When he first arrived at the hospital he remembered seeing his dad, but after that Luke would have no contact with anyone other than his doctors and mother until he left the hospital 11 days later.
This was due to COVID-19, at the time of the accident restrictions were put in place that made visiting loved ones in the hospital impossible. Luke’s family was in shock upon first finding out the news of the accident. What they thought was just Luke sleeping over at a friends house ended up being life or death.
“That morning I woke up around 10 and I always sit out and look on the porch with my dad and drink coffee and he was like ‘hey have you heard from Luke today he hasn’t said anything and he’s not home.’ and I was like he probably just spent the night at wherever he was last night” Celia said. “15 minutes later my mom called him and then he waves his hands around and just like ‘Celia go get dressed we got to go to the hospital’ and I just immediately knew…I knew it was Luke.”
The 11 days that Luke stayed in the hospital he was recovering, but it wasn’t an easy process. There were surgeries to help fix injuries like his shoulder and ribs. In order to fix his jaw he had to have his mouth wired shut, and with being confined to a hospital bed Luke ended up losing around 46lbs during his stay.
But besides his injuries and bad experience there was something keeping Luke going, something that pushed him for a fast recovery — that was the overwhelming support from friends, family and even strangers.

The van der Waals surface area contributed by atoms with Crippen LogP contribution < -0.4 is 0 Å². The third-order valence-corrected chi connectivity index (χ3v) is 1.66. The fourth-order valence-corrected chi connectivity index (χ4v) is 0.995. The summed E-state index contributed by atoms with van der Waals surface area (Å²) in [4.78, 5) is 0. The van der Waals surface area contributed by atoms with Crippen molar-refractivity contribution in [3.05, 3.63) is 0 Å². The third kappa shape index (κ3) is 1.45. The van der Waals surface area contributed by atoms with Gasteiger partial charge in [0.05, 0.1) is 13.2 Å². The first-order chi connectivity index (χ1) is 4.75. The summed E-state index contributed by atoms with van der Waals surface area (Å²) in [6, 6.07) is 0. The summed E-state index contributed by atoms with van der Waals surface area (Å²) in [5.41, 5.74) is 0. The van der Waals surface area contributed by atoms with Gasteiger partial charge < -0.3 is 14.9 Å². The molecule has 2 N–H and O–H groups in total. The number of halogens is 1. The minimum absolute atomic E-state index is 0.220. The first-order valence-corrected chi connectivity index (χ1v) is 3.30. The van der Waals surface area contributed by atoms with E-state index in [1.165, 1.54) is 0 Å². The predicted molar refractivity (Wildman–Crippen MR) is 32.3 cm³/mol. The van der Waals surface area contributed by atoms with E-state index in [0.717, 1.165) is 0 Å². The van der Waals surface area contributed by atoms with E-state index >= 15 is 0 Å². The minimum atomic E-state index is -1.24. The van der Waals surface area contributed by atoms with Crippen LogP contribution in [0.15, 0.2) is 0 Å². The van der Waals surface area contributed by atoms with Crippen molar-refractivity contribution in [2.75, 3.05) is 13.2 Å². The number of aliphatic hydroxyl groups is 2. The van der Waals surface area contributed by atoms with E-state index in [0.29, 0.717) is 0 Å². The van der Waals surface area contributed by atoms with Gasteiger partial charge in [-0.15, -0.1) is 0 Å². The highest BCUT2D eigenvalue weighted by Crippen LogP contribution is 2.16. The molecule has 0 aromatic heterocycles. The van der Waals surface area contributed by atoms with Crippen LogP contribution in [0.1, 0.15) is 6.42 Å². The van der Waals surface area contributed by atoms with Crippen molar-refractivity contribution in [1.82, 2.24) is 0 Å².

Within the first hour of being taken to the ER an abundance of Luke friends showed up, offering support to him and his family. And not many days later they started a Go Fund Me for him, raising $4,000 in just the first three hours of opening.
“I just kept looking at who is donating because it made your heart feel warm. I know there were a few kids that I don’t know that well but I go to school with that donated like 20 bucks and I was like damn there’s good people out there,” Celia McCaleb said, remembering back to the accident.
It’s been five months since the accident and Luke is almost 100% healed, doing physical therapy on his wrist and working to take care of himself and stay healthy. But a traumatic event like the one he endured leaves behind mental challenges too.
He wasn’t scared to drive again, but when he could get behind the wheel Luke drove over the area of the accident. Then over it again, and again, and again. Driving over the bridge 10 times in total, each time getting a weird feeling as chills spread over his body, but conquering it nonetheless.
“It was an event in my life that really knocked me off track,” Luke said. “I had a clear mind. I was working a lot and then the wreck completely knocked all of that away. I would say really the beginning of this year and the last couple weeks of last year I feel myself close to that [again].”